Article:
Mars and its canals as seen and drawn by Percival Lowell
It’s no surprise canals were on everyone’s mind in the late 19th century. The Suez Canal connecting the Mediterranean Sea and Red Sea opened in 1869, and the Panama had long been on the drawing board. It opened in 1914.
The public loved Lowell’s ideas. He wrote a book about his observations in 1895 called “Mars” as well as articles for Popular Astronomy and Atlantic Monthly and lectured widely. Thanks to strong convictions and an intense presence, Lowell gained a large following. More books followed — “Mars and Its Canals” in 1906 and “Mars as he Abode of Life” in 1908. He was on a hot streak.
Percival Lowell observing through the 24-inch refracting telescope at Lowell Observatory
Astronomers however were skeptical. Only a few saw Lowell’s canals. Most, like the famous American astronomer E.E. Barnard, spied lots of things that Lowell missed but never discerned a single linear feature. Even observers using the 100-inch Hooker telescope on Mt. Wilson, then the largest in the world, failed to see them. Lowell countered that larger scopes were more plagued by atmospheric turbulence than his. Astronomer William Campbell used a new spectroscope to search for water vapor in Mars’ atmosphere during its close approach to Earth in 1894 and found none. Over time, it became obvious that the canals were illusions caused by an active imagination grasping at faint and tenuous details visible at the telescope’s resolution limit.
To rescue his reputation, Lowell worked on other projects including irregularities in the orbit of Uranus that led him to predict a ninth planet beyond Neptune. He called it Planet X. Although his idea later proved wrong, he inspired the search that led ultimately to the discovery of Pluto at Lowell Observatory by Clyde Tombaugh in 1930.
Lowell's and Schiaparelli's channels/canals and ideas about Mars helped inspire H.G. Wells' 1898 book "War of the Worlds" about an invasion from Mars.
Lowell’s fascination with Mars and possible Martian life lived on. The thread was not only picked up by science fiction writers but many amateur and some professional astronomers, who continued to look for evidence of some ‘low’ form of plant or microbial life on the Red Planet. I still recall drawings of the canals in the astronomy books I perused as a kid. Until the Mariner 4 probe returned photos of a barren, crater-ridden Mars in 1964, many of us still secretly hoped Mars had life. We’d screw up our eyes at the telescope eyepiece hoping to see the planet’s dark markings turn a pale green during Martian spring and summer.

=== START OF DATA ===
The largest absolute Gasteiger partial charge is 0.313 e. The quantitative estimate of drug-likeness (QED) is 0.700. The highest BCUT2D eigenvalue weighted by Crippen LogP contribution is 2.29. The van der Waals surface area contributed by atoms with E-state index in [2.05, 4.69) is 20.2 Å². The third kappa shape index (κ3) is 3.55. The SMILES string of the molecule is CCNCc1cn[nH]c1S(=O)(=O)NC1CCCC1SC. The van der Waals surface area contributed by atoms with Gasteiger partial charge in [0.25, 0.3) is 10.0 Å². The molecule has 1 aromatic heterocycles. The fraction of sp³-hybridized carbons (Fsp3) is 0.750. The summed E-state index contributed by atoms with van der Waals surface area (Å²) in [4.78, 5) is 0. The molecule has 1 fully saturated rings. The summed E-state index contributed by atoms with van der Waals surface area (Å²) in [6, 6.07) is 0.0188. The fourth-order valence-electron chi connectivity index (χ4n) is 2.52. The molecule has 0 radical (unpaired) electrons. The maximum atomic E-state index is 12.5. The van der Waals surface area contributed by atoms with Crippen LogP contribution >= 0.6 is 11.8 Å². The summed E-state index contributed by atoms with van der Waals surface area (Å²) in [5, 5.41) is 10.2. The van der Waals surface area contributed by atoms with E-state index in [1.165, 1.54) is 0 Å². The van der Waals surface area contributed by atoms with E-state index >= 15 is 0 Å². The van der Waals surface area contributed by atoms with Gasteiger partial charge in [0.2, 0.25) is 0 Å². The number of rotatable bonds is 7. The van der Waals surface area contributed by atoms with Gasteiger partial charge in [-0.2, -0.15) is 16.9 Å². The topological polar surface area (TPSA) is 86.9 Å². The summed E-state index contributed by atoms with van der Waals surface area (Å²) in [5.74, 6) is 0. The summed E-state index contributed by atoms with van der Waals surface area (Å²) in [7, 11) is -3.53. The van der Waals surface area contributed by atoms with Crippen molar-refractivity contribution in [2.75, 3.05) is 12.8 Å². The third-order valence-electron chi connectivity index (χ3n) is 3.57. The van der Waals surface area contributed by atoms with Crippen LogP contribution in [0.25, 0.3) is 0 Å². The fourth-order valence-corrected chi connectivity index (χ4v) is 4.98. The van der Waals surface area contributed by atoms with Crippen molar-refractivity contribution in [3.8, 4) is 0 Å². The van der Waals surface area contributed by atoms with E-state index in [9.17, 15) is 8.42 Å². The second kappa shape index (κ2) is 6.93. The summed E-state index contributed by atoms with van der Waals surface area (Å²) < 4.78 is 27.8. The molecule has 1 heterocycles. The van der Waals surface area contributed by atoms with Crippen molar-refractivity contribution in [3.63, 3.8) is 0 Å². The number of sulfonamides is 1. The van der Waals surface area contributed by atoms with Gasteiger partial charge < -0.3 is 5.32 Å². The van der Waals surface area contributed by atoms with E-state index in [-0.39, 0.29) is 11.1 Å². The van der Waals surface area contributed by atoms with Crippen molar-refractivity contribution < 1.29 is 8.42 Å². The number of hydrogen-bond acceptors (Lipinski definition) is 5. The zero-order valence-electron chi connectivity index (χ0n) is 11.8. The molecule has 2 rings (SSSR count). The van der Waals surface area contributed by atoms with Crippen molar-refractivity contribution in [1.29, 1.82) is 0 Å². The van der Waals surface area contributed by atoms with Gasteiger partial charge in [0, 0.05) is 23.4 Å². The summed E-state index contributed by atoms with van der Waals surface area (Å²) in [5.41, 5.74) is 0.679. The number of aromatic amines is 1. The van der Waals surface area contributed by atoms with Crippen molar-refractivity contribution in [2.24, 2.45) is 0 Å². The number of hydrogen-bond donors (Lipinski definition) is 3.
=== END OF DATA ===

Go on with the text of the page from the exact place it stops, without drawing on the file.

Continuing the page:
It still seemed possible, even as late as the early 1960s, that water from melting polar ice soaked the dry land beyond, perhaps stimulating the growth of Martian versions of moss and lichens.
No evidence of artificial canals or any other alien structures are known on Mars today, however you’ll find plenty of evidence of past water in the form of dry stream beds and enormous outflow channels. Perhaps there was even time for life to fire up and evolve. The two Viking landers, Phoenix lander, three rovers and numerous orbiters are a start, but we’ve really only scraped the surface of the Red Planet. There’s a whole world of discovery out there, and the possibility of Martian life lingers in the air in every discussion about Mars, much as it must have during Lowell’s time.
Streamlined islands formed where long-ago water flowing on the surface of Mars encountered obstacles along its path. Here water was diverted by two 5-6-mile-diameter craters lying near the mouth of Ares Vallis. Credit: NASA
In light of all the unsubstantiated ideas flying around the Internet about Comet Elenin, wayward stars, 2012 and the like, there’s a lesson we can all learn from Lowell’s foibles: Maintain a healthy skepticism and avoid leaping to fantastic conclusions based on scanty data and wishful thinking.